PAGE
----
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Revisiting childhood media in the transition to adulthood

<h6>Sydney Peng / The Daily Princetonian</h6>
Sydney Peng / The Daily Princetonian

The day I got my acceptance letter from Princeton, I spent the rest of the night making my way through “Percy Jackson & the Olympians: The Lightning Thief.

In the days that followed, I reread the rest of the series. And then it was on to the Harry Potter series, then “Matilda,” and then all of “The Chronicles of Narnia.” By the time high school had let out, I’d revisited almost every single one of the books I’d loved when I was a kid. 

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At the time, I wasn’t sure why I was doing it. Maybe it was just the increased free time, now that I was done with high school and had only one summer left. Maybe it was a way for me to procrastinate on packing for college. Maybe I just wanted to hold onto memories that I’d loved more than anything, ones that I still held close.

Once I’d exhausted my local library, though, I was forced to confront a totally different maybe. Maybe, I thought, as I sat in the same library I’d been going to my entire life, surrounded by people I’d known just as long, I wasn’t ready to let go just yet. My acceptance, as thrilled as I had been to get it, meant that the idea of college had solidified into something concrete, something real. 

Although Princeton meant amazing new opportunities — a chance to learn more, to connect with other people, to grow — it also meant that there were things I’d have to let go of. It meant leaving behind classmates I’d gone to school with for the past 12 years. It meant leaving behind the sleepy town I’d once daydreamed about leaving, back before the reality of it all had truly set in. And maybe it would even mean leaving myself behind — abandoning the person I’d once been in an effort to keep up with everyone else as they grew and changed.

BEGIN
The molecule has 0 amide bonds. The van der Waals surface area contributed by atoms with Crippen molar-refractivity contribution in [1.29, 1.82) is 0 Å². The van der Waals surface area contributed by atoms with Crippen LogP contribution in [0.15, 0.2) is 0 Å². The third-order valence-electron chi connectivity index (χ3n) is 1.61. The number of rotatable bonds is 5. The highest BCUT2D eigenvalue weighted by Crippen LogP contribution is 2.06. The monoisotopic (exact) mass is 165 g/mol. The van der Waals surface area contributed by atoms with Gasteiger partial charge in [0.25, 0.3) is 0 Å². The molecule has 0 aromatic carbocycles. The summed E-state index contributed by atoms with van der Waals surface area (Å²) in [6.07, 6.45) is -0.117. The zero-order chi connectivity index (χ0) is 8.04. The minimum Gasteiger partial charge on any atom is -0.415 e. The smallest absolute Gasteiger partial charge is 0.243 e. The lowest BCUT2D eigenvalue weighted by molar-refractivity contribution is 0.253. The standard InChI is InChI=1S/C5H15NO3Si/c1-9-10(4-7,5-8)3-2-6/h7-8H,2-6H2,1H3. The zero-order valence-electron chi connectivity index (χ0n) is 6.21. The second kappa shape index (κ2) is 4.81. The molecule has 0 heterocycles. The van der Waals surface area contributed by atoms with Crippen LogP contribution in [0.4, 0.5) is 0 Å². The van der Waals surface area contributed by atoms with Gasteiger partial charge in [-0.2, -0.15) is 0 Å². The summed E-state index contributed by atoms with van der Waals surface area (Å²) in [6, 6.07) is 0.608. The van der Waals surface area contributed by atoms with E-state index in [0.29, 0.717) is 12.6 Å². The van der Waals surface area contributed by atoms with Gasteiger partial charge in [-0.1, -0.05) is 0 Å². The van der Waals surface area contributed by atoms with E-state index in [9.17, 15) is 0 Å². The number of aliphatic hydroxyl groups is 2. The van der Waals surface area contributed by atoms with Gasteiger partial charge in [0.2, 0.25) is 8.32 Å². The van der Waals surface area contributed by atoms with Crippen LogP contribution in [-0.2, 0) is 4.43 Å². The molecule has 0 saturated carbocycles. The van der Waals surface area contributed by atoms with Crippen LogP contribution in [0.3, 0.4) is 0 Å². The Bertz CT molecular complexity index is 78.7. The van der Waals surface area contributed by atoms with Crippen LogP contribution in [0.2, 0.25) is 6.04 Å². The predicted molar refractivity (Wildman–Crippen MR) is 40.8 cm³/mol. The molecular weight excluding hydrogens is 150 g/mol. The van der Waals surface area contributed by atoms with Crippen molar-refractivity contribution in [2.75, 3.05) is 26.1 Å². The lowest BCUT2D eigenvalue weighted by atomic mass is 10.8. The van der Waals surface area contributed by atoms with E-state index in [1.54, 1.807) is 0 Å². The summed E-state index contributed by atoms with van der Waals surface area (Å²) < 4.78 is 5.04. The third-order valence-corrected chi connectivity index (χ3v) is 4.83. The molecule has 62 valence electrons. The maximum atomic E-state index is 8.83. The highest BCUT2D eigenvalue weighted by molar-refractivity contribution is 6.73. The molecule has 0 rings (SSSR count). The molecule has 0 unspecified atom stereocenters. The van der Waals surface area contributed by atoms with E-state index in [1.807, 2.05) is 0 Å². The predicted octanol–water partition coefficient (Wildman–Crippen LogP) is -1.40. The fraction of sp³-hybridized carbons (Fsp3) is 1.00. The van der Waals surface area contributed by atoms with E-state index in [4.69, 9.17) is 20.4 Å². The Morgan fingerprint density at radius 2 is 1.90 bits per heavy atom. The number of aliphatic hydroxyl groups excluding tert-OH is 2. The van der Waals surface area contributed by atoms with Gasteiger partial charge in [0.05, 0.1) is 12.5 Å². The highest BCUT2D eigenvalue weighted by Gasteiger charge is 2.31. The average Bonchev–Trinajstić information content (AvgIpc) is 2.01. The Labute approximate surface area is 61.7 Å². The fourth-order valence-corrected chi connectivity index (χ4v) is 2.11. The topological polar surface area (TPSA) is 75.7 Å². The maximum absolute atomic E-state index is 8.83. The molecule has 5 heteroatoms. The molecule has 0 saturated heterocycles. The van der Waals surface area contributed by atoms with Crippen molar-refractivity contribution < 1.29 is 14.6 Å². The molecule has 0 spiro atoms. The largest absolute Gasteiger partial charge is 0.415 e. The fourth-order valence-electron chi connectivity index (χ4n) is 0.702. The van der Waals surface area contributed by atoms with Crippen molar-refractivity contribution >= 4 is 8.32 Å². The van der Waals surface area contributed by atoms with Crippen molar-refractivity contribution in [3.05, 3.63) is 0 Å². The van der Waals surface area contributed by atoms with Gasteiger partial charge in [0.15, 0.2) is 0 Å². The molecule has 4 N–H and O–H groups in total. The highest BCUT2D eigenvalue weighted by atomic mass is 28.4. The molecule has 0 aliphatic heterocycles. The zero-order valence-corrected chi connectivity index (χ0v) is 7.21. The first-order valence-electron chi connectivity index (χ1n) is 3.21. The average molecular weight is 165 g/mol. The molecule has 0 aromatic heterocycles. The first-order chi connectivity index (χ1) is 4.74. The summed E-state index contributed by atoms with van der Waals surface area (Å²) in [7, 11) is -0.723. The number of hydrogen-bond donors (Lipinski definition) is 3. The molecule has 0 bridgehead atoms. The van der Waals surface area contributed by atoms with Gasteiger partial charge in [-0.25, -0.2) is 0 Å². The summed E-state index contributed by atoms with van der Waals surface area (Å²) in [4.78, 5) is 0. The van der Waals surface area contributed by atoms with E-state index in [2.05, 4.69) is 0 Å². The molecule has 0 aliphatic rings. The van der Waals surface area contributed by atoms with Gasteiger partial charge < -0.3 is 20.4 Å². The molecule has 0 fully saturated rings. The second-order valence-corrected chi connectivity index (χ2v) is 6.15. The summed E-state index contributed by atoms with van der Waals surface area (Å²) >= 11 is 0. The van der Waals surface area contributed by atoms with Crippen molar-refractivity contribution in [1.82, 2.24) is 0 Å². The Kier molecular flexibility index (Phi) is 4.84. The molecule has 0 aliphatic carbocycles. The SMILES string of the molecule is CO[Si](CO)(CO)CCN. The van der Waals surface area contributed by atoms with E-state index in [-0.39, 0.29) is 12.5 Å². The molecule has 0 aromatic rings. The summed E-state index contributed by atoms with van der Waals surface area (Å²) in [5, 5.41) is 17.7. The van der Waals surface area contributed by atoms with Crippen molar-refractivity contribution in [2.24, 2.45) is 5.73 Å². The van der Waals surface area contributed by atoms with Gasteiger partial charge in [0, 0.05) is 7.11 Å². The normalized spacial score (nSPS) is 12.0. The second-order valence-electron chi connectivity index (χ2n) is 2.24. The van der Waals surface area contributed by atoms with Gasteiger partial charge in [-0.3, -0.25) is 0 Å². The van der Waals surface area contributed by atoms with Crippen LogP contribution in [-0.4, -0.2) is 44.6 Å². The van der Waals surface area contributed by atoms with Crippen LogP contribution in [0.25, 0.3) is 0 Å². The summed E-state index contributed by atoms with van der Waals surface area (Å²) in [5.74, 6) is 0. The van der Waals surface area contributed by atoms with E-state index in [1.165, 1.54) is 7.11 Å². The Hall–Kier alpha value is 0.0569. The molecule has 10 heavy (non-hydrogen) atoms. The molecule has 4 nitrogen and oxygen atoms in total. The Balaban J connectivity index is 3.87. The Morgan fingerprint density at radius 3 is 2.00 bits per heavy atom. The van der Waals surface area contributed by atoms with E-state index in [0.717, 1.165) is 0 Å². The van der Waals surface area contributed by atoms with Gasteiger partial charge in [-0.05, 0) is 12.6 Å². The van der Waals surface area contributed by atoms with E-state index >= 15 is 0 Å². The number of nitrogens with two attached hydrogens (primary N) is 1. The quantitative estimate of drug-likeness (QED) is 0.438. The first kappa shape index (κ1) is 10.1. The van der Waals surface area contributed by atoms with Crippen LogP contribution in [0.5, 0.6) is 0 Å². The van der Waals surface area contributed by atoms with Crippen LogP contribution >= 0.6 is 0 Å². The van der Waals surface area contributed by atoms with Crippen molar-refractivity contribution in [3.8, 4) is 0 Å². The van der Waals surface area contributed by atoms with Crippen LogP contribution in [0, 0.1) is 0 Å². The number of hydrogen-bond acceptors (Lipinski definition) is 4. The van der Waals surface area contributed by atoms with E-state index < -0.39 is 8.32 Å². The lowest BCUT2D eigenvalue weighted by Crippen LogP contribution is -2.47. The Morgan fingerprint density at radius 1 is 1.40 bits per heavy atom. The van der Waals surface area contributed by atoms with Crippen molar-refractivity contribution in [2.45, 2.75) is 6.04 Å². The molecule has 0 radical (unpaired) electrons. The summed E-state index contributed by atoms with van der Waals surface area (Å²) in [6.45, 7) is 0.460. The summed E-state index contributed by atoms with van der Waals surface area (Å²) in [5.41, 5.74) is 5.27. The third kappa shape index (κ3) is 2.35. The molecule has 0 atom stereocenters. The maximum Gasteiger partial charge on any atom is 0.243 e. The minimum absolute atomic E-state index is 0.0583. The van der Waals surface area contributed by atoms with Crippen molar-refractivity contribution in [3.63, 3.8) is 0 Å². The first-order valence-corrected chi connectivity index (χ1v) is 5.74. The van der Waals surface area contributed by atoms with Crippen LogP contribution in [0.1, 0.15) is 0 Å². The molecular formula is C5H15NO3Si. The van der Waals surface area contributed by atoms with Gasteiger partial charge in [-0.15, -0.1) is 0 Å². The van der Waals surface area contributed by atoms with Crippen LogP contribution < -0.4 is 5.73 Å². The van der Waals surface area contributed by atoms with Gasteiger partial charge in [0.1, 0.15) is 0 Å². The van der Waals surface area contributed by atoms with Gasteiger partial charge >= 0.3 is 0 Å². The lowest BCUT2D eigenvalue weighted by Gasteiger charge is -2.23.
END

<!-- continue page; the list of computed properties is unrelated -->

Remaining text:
So I clung to my childhood books and obsessed over words I practically had memorized. I tried to pretend that time wasn’t moving steadily forwards.

Of course, there’s only so much flat-out denial can do to prevent the future from coming. The summer passed by much more quickly than I wanted it to. So, I was off, headed for a state I could barely pinpoint on a map and trying to ignore the sinking feeling of loss as I watched my home disappear from the rear window of our car. 

Time kept moving on and on. Strangely enough, I found myself settling in at Princeton, despite how quickly everything moved.

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When fall break finally came around, I was faced with a free weekend for the first time in what felt like years, with no deadlines hanging over my head. I had a chance to breathe after a stressful week of midterms, not to mention a stressful month and a half of orientation and applying to clubs and trying my best to not get lost on campus. For this moment, at least, I could take some time to relax.

So I checked out “The Mysterious Benedict Society” on my phone from my hometown’s library, and I spent the next few hours reading.

I loved it no less just because I’d somehow made it through my first round of college midterms. I loved it no less just because I’d submitted my first paper for my writing seminar with only a minor case of carpal tunnel to show for it. I loved it no less just because the world around me had changed dramatically — because in spite of everything I’d worried about, not everything about me had to change with it.

I spent the next day finishing the rest of the books in the series. And I decided that despite everything, I wanted to have both the person I was and the person I wanted to be with me. 

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I want to take my past with me. I want to carry it into whatever unknowns the future takes me to next. I can be capable of change and also capable of reminiscence — I can have both, no matter how irreconcilable the two once seemed to me.

I don’t know how my next semesters will play out at Princeton. But I do know that there are some things I don’t have to change, and that at the end of it all, there will be some things that I can come home to, always. Some things will always be there, no matter the years or the distance between us — and that’s enough for me.

Thia Bian is a Contributing Writer for The Prospect at the 'Prince.' She can be reached at cynthiabian@princeton.edu, or on Instagram at @cynthia.bian.

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